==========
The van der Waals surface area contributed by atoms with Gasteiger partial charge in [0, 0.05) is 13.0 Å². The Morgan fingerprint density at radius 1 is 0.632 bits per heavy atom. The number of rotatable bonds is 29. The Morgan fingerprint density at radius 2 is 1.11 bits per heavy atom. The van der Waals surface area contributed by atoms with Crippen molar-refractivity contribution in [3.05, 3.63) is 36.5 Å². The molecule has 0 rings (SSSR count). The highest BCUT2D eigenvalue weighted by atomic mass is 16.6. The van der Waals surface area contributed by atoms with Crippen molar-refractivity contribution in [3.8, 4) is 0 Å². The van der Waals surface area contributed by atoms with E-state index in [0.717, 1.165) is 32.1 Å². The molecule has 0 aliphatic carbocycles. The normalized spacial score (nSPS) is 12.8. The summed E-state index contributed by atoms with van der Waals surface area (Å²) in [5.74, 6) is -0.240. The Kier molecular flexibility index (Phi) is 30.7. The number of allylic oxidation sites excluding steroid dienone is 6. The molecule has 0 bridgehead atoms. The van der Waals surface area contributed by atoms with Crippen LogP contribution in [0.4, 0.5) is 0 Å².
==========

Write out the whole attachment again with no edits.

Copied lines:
The van der Waals surface area contributed by atoms with Gasteiger partial charge in [0, 0.05) is 13.0 Å². The Morgan fingerprint density at radius 1 is 0.632 bits per heavy atom. The number of rotatable bonds is 29. The Morgan fingerprint density at radius 2 is 1.11 bits per heavy atom. The van der Waals surface area contributed by atoms with Crippen molar-refractivity contribution in [3.05, 3.63) is 36.5 Å². The molecule has 0 rings (SSSR count). The highest BCUT2D eigenvalue weighted by atomic mass is 16.6. The van der Waals surface area contributed by atoms with Crippen molar-refractivity contribution in [3.8, 4) is 0 Å². The van der Waals surface area contributed by atoms with E-state index in [0.717, 1.165) is 32.1 Å². The molecule has 0 aliphatic carbocycles. The normalized spacial score (nSPS) is 12.8. The summed E-state index contributed by atoms with van der Waals surface area (Å²) in [5.74, 6) is -0.240. The Kier molecular flexibility index (Phi) is 30.7. The number of allylic oxidation sites excluding steroid dienone is 6. The molecule has 0 bridgehead atoms. The van der Waals surface area contributed by atoms with Crippen LogP contribution in [0.4, 0.5) is 0 Å².